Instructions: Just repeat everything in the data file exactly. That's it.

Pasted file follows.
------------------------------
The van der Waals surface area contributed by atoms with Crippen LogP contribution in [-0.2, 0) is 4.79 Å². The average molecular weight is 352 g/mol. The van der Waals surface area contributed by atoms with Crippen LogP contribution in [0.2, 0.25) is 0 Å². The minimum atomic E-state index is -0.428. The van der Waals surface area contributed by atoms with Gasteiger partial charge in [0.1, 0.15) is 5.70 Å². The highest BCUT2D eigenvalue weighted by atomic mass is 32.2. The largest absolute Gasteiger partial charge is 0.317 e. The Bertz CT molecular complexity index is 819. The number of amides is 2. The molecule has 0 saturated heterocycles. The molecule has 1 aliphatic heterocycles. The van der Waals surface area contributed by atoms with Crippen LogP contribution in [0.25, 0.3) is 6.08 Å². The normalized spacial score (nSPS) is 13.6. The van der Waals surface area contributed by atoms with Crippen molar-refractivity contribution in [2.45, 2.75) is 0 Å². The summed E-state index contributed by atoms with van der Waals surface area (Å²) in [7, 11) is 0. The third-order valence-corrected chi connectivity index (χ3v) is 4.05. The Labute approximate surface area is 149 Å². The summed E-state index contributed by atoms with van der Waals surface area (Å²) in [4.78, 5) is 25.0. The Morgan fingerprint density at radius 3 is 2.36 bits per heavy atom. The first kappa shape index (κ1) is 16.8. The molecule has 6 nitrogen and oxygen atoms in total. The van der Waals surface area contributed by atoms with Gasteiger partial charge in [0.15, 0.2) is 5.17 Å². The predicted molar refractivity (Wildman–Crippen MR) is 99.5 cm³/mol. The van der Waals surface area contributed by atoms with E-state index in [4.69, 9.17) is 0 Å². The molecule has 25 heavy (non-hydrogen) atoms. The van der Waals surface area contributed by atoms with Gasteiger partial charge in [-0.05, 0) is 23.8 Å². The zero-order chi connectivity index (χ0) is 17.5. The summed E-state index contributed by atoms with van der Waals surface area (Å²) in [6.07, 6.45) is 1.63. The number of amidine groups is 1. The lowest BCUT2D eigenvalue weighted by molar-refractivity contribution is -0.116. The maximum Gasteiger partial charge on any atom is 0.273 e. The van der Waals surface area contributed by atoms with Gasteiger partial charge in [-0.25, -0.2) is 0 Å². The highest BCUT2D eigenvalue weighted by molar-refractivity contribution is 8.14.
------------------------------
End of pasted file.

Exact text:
The van der Waals surface area contributed by atoms with Crippen LogP contribution in [-0.2, 0) is 4.79 Å². The average molecular weight is 352 g/mol. The van der Waals surface area contributed by atoms with Crippen LogP contribution in [0.2, 0.25) is 0 Å². The minimum atomic E-state index is -0.428. The van der Waals surface area contributed by atoms with Gasteiger partial charge in [0.1, 0.15) is 5.70 Å². The highest BCUT2D eigenvalue weighted by atomic mass is 32.2. The largest absolute Gasteiger partial charge is 0.317 e. The Bertz CT molecular complexity index is 819. The number of amides is 2. The molecule has 0 saturated heterocycles. The molecule has 1 aliphatic heterocycles. The van der Waals surface area contributed by atoms with Crippen LogP contribution in [0.25, 0.3) is 6.08 Å². The normalized spacial score (nSPS) is 13.6. The van der Waals surface area contributed by atoms with Crippen molar-refractivity contribution in [2.45, 2.75) is 0 Å². The summed E-state index contributed by atoms with van der Waals surface area (Å²) in [7, 11) is 0. The third-order valence-corrected chi connectivity index (χ3v) is 4.05. The Labute approximate surface area is 149 Å². The summed E-state index contributed by atoms with van der Waals surface area (Å²) in [4.78, 5) is 25.0. The Morgan fingerprint density at radius 3 is 2.36 bits per heavy atom. The first kappa shape index (κ1) is 16.8. The molecule has 6 nitrogen and oxygen atoms in total. The van der Waals surface area contributed by atoms with Gasteiger partial charge in [0.15, 0.2) is 5.17 Å². The predicted molar refractivity (Wildman–Crippen MR) is 99.5 cm³/mol. The van der Waals surface area contributed by atoms with E-state index in [4.69, 9.17) is 0 Å². The molecule has 25 heavy (non-hydrogen) atoms. The van der Waals surface area contributed by atoms with Gasteiger partial charge in [-0.05, 0) is 23.8 Å². The zero-order chi connectivity index (χ0) is 17.5. The summed E-state index contributed by atoms with van der Waals surface area (Å²) in [6.07, 6.45) is 1.63. The number of amidine groups is 1. The lowest BCUT2D eigenvalue weighted by molar-refractivity contribution is -0.116. The maximum Gasteiger partial charge on any atom is 0.273 e. The van der Waals surface area contributed by atoms with Gasteiger partial charge in [-0.25, -0.2) is 0 Å². The highest BCUT2D eigenvalue weighted by molar-refractivity contribution is 8.14.